The guidelines follow discussion of whether employers will stop offering job-based health benefits and shift workers onto the exchanges by offering to pay part of their premiums. That could hike the federal cost of premium subsidies, though the penalties imposed on employers under the Patient Protection and Affordable Care Act for not offering affordable coverage could offset costs.
Employers receive tax deductions for the amount they pay for employees' healthcare premiums, whether or not they directly provide coverage. Those payments do not count toward employees' taxable income. But employees may not realize that a company's offer to pay part of their premium for individual coverage on the exchanges is treated for tax purposes the same as if the employer had directly provided group coverage, said Catherine Livingston, a partner at Jones Day and the IRS' former lead attorney on healthcare reform.
The result is that people might inaccurately claim on an application for an exchange health plan that their employer does not offer coverage and receive subsidized coverage on the exchange. “They will believe in good faith that they are answering questions on the application honestly, and it is only going to come to light when they file their tax return,” Livingston said.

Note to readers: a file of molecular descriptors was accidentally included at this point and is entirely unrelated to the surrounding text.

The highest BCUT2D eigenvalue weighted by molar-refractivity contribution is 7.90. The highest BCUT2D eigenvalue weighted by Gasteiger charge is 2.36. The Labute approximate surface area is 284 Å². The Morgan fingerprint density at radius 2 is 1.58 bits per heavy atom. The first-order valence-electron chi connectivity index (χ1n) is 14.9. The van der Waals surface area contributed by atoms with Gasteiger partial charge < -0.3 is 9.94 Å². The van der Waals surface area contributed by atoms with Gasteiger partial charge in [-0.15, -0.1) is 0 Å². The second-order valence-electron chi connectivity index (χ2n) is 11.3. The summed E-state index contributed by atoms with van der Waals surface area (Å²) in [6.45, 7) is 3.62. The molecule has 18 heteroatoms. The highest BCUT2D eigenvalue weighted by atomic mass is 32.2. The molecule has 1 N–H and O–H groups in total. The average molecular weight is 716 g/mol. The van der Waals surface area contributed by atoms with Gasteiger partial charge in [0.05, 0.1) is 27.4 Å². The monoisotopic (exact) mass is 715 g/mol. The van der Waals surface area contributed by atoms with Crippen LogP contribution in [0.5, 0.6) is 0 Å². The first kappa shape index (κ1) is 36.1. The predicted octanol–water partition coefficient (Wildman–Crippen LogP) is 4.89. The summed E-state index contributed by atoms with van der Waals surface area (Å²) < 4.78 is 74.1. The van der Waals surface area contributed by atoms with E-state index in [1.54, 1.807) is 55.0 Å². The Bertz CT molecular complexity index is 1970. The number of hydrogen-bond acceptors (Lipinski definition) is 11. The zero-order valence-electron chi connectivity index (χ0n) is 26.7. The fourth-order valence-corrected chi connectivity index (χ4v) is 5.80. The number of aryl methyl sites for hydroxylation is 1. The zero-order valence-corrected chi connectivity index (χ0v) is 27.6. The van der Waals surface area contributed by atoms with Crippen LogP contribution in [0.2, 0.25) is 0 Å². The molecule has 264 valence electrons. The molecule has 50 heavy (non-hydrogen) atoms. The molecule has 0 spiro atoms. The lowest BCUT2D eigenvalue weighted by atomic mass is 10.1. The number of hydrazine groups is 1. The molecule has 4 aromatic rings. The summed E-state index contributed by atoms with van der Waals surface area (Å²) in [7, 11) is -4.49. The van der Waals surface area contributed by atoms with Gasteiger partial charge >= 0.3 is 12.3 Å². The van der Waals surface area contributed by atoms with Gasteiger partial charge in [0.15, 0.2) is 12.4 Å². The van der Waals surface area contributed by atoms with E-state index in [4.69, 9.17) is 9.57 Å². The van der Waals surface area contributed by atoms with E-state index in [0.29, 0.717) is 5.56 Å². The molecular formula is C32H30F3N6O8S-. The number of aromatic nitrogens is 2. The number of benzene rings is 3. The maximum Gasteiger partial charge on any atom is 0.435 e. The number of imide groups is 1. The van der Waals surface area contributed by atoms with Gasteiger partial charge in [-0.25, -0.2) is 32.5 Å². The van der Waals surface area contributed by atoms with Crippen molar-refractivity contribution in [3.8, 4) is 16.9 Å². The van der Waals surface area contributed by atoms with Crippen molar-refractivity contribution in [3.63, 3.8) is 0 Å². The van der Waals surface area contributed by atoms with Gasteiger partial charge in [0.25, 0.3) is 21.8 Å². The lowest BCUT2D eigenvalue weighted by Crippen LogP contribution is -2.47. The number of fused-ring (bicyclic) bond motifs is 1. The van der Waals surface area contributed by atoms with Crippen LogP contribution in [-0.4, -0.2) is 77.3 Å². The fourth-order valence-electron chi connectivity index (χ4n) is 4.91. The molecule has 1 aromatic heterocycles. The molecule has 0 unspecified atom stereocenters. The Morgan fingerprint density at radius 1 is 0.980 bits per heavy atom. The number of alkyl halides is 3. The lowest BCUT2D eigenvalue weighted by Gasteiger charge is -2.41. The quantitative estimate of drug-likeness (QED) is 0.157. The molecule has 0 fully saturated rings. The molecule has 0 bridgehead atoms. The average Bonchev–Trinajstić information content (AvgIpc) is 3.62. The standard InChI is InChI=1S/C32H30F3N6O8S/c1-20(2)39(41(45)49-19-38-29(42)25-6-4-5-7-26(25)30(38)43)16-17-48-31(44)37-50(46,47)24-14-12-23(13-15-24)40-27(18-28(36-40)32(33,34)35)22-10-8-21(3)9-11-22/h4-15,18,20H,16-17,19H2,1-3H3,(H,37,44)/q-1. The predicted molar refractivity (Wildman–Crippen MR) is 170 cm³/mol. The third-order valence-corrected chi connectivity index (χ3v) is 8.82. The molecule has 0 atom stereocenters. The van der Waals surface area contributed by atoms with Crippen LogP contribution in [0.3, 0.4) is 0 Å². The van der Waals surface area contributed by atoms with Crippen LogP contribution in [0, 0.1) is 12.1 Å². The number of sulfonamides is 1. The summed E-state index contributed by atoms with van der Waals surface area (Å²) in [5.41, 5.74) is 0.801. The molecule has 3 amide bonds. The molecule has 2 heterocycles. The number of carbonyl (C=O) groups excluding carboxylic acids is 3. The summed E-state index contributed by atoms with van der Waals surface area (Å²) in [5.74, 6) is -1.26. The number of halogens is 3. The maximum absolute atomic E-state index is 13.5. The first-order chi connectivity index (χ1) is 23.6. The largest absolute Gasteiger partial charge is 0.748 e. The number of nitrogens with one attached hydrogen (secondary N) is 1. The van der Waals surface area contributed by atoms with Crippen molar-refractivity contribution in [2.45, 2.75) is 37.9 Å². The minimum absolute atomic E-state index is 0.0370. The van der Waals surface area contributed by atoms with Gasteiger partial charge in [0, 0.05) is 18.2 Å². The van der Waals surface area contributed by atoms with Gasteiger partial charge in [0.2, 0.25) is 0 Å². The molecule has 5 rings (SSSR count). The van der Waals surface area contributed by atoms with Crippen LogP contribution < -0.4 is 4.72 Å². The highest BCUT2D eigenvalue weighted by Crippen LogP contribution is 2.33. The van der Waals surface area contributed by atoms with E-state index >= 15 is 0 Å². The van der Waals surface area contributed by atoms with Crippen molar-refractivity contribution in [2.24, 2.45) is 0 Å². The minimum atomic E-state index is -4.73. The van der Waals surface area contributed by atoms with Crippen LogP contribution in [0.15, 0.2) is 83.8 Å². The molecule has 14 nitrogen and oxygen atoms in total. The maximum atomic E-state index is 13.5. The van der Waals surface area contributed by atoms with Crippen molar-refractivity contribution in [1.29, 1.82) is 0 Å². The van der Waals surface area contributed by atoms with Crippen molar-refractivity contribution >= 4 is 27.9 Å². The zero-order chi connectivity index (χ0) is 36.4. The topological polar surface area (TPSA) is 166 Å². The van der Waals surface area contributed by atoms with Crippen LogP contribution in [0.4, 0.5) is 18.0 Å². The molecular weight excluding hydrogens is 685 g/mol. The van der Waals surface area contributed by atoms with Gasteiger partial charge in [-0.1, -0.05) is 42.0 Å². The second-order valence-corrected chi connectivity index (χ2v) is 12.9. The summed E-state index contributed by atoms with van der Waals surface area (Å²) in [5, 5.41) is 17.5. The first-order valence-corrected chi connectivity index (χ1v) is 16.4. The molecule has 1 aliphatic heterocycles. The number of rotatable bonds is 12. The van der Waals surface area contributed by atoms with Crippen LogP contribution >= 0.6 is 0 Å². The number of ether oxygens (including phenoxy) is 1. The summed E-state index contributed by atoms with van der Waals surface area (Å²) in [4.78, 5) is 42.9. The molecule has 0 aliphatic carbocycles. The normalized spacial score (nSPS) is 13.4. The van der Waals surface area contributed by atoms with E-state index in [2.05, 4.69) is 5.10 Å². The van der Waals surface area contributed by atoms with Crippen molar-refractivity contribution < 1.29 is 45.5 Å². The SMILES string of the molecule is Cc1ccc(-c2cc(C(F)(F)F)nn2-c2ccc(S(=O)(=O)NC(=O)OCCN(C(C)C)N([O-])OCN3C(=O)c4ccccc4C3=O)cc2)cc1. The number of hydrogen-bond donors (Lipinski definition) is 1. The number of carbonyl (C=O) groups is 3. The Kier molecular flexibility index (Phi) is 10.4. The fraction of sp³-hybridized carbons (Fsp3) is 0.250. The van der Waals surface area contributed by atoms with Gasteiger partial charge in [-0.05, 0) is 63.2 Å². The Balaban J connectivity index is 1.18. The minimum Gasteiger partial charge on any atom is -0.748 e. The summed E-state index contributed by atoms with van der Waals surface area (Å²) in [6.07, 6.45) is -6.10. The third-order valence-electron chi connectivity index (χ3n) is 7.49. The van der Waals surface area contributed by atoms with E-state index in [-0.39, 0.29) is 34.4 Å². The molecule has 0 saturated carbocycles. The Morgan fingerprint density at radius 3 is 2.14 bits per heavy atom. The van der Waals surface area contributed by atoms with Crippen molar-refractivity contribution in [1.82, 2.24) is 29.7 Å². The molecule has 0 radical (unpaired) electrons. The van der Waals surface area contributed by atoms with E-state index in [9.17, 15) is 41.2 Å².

That mistake could trigger the big penalty against the company, unless the employer can convince the IRS through an appeal that the subsidy was made in error. Then the IRS could require the employee to pay back the subsidy.
Corporate tax consultants have been hunting for ways to combine the tax breaks for employer benefit plans with the premium tax credits available to lower- and moderate-income individuals for buying exchange coverage, said Joel Ario, a managing director at Manatt Health Solutions and a former HHS official who led development of state insurance exchanges. “That's what the IRS is trying to prevent,” he said.
Ario said that if companies want to help employees buy coverage on the exchanges, they can raise their salary. But such increases are subject to employer and employee payroll taxes, which makes that approach less attractive.
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